Career Column: Can Job-Hopping Hurt Your Chances?ExecuNet.
I've made a lot of quick moves in my career, each for greater responsibility, and now that the economy has slowed, I'm concerned about how this "job-hopping" will be perceived by potential employers. Do you have any advice on how these moves can be best presented during my next search?
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To some degree this is a generational issue as older executives are more likely to raise an eyebrow at quick job changes. On the other hand, frequent job changes became more common during the late 90s as companies aggressively pursued candidates to help fuel their growth. This trend helped to erase some of the stigma attached to job-hopping - but it doesn't mean that a history of quick moves will be acceptable to all employers.
If you suspect your job history may be considered negatively by potential employers, then you should assume it will and take the initiative in addressing the issue during a search. In taking a proactive approach to confronting this potential problem, you will have greater control over the direction of the discussion, which will help you present the issue in the most favorable light possible. This approach should also be applied to other potential "objections" that may exist, such as age, lack of industry specific experience, etc.
When discussing your frequent moves it's important to demonstrate the increased responsibility you took on while helping the interviewer understand that another sudden change is not likely to happen again.
In a tight employment market, quick career moves are often the result of unexpected opportunities that can't be passed up - even at the risk of creating a perception of job-hopping. If this accurately describes your situation, highlight the challenges presented by each new job in detail, then emphasize how they helped you become better prepared to succeed in the position under consideration.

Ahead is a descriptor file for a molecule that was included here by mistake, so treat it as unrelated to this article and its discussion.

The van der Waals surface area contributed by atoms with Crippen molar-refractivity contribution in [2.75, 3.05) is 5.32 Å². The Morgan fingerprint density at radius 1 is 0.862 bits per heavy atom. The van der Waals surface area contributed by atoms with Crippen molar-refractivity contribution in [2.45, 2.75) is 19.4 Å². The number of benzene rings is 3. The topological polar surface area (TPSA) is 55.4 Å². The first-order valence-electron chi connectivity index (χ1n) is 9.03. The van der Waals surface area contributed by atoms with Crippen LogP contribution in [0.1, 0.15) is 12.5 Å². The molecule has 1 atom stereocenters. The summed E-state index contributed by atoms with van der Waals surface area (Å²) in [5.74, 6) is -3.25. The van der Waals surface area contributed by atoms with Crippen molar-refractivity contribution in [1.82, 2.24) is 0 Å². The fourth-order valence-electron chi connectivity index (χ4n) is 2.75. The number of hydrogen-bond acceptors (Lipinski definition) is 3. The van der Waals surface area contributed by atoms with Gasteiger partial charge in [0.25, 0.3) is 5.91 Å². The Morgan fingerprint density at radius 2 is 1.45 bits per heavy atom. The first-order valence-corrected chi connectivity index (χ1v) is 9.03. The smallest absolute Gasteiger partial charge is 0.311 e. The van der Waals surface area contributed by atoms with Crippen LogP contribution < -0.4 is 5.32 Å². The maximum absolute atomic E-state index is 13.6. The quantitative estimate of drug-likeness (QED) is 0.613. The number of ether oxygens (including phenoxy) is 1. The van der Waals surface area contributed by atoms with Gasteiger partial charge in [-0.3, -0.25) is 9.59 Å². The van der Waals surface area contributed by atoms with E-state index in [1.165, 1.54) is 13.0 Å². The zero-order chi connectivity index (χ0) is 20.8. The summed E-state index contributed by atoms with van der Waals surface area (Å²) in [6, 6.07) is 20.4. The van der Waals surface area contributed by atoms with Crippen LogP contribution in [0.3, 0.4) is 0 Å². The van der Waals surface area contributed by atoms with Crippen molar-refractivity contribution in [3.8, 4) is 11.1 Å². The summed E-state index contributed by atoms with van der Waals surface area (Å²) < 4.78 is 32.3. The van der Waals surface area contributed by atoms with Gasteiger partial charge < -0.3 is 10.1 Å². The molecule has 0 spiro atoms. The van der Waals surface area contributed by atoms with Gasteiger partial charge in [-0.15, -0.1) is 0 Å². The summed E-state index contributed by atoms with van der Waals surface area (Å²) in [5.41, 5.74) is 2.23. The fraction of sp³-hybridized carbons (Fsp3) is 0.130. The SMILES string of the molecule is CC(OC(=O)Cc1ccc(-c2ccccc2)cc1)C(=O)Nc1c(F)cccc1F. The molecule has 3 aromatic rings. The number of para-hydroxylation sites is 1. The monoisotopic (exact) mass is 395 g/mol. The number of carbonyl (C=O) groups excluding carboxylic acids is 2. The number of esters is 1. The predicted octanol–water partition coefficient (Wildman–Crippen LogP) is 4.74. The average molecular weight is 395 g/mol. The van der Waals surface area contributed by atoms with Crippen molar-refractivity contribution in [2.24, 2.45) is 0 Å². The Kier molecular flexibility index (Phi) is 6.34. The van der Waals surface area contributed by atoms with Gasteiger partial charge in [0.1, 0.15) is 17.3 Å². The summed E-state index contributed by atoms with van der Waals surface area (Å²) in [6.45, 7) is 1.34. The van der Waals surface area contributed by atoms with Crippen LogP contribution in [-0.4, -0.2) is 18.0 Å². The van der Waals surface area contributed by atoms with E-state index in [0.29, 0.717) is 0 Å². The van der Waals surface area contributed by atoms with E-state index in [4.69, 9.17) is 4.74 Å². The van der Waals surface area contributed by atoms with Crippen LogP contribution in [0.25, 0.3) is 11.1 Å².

Your ability to explain this rationale effectively will be vital to your job search success. Therefore, it would be wise to spend some time creating a few key messages that can be used to discuss your work history during an interview. In addition to these messages, compile a list of questions you anticipate about your career moves then carefully craft positive answers that can be used in a discussion. This sort of preparation will prove invaluable as you move forward.
Hope this is helpful.
Dave Opton is CEO and Founder of ExecuNet, an online career services center for executives. For more information on executive career management visit www.execunet.com. Questions can be sent to Dave at firstname.lastname@example.org, he can't answer each individually but look for yours in an upcoming column.